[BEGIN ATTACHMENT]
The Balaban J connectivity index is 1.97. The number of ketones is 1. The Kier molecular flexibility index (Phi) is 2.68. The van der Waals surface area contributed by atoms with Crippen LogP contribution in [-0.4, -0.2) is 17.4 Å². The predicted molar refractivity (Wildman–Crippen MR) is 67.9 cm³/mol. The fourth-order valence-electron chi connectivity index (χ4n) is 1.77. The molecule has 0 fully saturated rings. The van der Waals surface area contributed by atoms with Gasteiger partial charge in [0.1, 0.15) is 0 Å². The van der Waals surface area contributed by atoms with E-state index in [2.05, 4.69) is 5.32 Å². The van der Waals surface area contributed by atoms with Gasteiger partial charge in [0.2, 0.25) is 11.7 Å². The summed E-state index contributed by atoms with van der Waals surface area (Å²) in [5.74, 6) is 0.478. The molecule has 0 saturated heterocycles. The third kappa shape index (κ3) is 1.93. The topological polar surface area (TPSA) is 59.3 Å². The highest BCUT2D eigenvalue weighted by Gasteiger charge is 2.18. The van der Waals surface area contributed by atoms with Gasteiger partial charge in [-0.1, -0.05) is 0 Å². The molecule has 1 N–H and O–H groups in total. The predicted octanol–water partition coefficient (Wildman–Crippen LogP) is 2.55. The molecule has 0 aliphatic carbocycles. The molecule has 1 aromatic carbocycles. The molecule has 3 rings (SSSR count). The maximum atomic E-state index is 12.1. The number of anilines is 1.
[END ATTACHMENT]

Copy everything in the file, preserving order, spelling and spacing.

The Balaban J connectivity index is 1.97. The number of ketones is 1. The Kier molecular flexibility index (Phi) is 2.68. The van der Waals surface area contributed by atoms with Crippen LogP contribution in [-0.4, -0.2) is 17.4 Å². The predicted molar refractivity (Wildman–Crippen MR) is 67.9 cm³/mol. The fourth-order valence-electron chi connectivity index (χ4n) is 1.77. The molecule has 0 fully saturated rings. The van der Waals surface area contributed by atoms with Gasteiger partial charge in [0.1, 0.15) is 0 Å². The van der Waals surface area contributed by atoms with E-state index in [2.05, 4.69) is 5.32 Å². The van der Waals surface area contributed by atoms with Gasteiger partial charge in [0.2, 0.25) is 11.7 Å². The summed E-state index contributed by atoms with van der Waals surface area (Å²) in [5.74, 6) is 0.478. The molecule has 0 saturated heterocycles. The third kappa shape index (κ3) is 1.93. The topological polar surface area (TPSA) is 59.3 Å². The highest BCUT2D eigenvalue weighted by Gasteiger charge is 2.18. The van der Waals surface area contributed by atoms with Gasteiger partial charge in [-0.1, -0.05) is 0 Å². The molecule has 1 N–H and O–H groups in total. The predicted octanol–water partition coefficient (Wildman–Crippen LogP) is 2.55. The molecule has 0 aliphatic carbocycles. The molecule has 1 aromatic carbocycles. The molecule has 3 rings (SSSR count). The maximum atomic E-state index is 12.1. The number of anilines is 1.